From 12,500 – 9,500 BCE Palestine was inhabited by people from the Natufian culture. They were hunter-gatherers who lived in villages gathering and processing wild cereals. They built stone houses and granaries.
The move from hunter-gatherer to farmer happened slowly. There is evidence for this at archaeological sites in Jericho. Jericho is older than agriculture and is the oldest site of human habitation in the world. Archaeologists have found sickles made from flint that could only have been used for harvesting wild wheat. Before 8000 BCE wild wheat was one of many grasses but gradually it crossed with goat grass and formed the ancestor of modern wheat.
In 8,500 BCE the largest settlements such as Jericho held only a few hundred individuals. By 6000 BCE Jericho was an agricultural walled city of 3,000 people in 8-10 acres. Women ground wheat with heavy stone tools, and the men shaped and moulded clay into bricks (some still have their thumbprints).
During the Bronze Age (c. 3,000 to 1200 BCE) independent city-states were established in what was then called Canaan. The Canaanites and their descendants the Phoenicians were seafarers who established colonies in Carthage (Tunis) and Cadiz, in modern day Spain. From 1550 they became vassals to the Egyptian New Kingdom until the 1178 BCE Battle of Canaan. They spoke Semitic languages.
Semitic languages derive from Afro-asiatic ones and originate in the Middle East. Modern examples are spoken by over 500 million people and include Arabic, Amharic, Tigrinya, Hebrew, Aramaic and Maltese. They have been found in ancient texts from 2900 BCE and 2500 BCE.
Several scholars think that the Israelites emerged peacefully from social transformation within the peoples of the central hill country part of Canaan.
The history of the Middle East is much influenced by the Hebrew Bible. This is a collection of stories that metaphorically illustrate the beliefs and religion of the Jewish people. It is not a literal history.
The Bible describes the emergence of the Israelites as:
Sometime in the 2nd millennium BCE a man called Abraham was living in the city of Ur of the Chaldees (thought to be Tall al-Muqayyar) 300km southeast of Baghdad in lower Mesopotamia. God promised him, his son Isaac, and grandson Jacob that they could have the land of Canaan for themselves and their descendants – the “Promised Land”. Abraham travelled and wandered in the deserts until settling in the land of the Philistines. He died aged 175! His wife Sarah was over 90 when she gave birth to Isaac. Isaac’s son Jacob changed his name to Israel, the father of the Israelites, and his twelve sons founded the twelve tribes of Israel. The Children of Israel were named in the Book of Deuteronomy as God’s “Chosen People”.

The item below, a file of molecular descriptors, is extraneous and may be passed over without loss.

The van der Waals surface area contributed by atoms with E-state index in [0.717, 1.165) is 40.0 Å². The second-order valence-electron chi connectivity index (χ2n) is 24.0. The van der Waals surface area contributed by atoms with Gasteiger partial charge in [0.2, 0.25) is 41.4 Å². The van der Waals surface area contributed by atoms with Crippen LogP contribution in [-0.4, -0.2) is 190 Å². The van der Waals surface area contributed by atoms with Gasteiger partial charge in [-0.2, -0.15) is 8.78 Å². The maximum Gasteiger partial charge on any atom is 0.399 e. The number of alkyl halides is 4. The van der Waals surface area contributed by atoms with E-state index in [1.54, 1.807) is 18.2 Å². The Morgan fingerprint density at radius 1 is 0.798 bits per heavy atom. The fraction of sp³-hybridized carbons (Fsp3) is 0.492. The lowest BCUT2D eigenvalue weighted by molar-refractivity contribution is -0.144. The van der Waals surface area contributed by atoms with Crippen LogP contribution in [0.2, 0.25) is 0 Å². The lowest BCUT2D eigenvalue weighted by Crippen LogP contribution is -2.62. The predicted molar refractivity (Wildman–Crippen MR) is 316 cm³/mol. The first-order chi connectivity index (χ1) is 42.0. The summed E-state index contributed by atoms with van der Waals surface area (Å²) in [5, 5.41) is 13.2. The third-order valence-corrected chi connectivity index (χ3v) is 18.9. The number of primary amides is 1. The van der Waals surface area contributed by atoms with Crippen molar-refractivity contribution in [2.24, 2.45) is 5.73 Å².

Scholars now suggest that the Abraham myth was composed centuries later in late 600 BCE by landowners who had stayed in Judah during the Babylonian captivity and attempted to trace their rights to the land through their father Abraham. The captives returning from Babylon based their claim to the land on another myth – the Moses Exodus story. There was considerable tension between the ones who had stayed and the exiles who had developed exclusivism whilst in Babylon. [See later * – when Cyrus returned the captives].
The first extra-biblical record of the name Israel occurs on the Merneptah Stele (c. 1208 BCE) and is an inscription dealing with the defeat of the Libyans by King Merneptah of Egypt. The last 23 of the 28 lines deal with a separate campaign in Canaan (a part of Egypt’s imperial possessions) and states: “Israel is laid waste and his seed is not”. This probably refers to a political or ethnic group within the central highlands of Canaan that was seen as a threat to Egypt’s hegemony and who began to identify itself as Israelite rather than Canaanite.
Archaeological evidence points to a society of villages with populations of 300-400 living by farming and herding.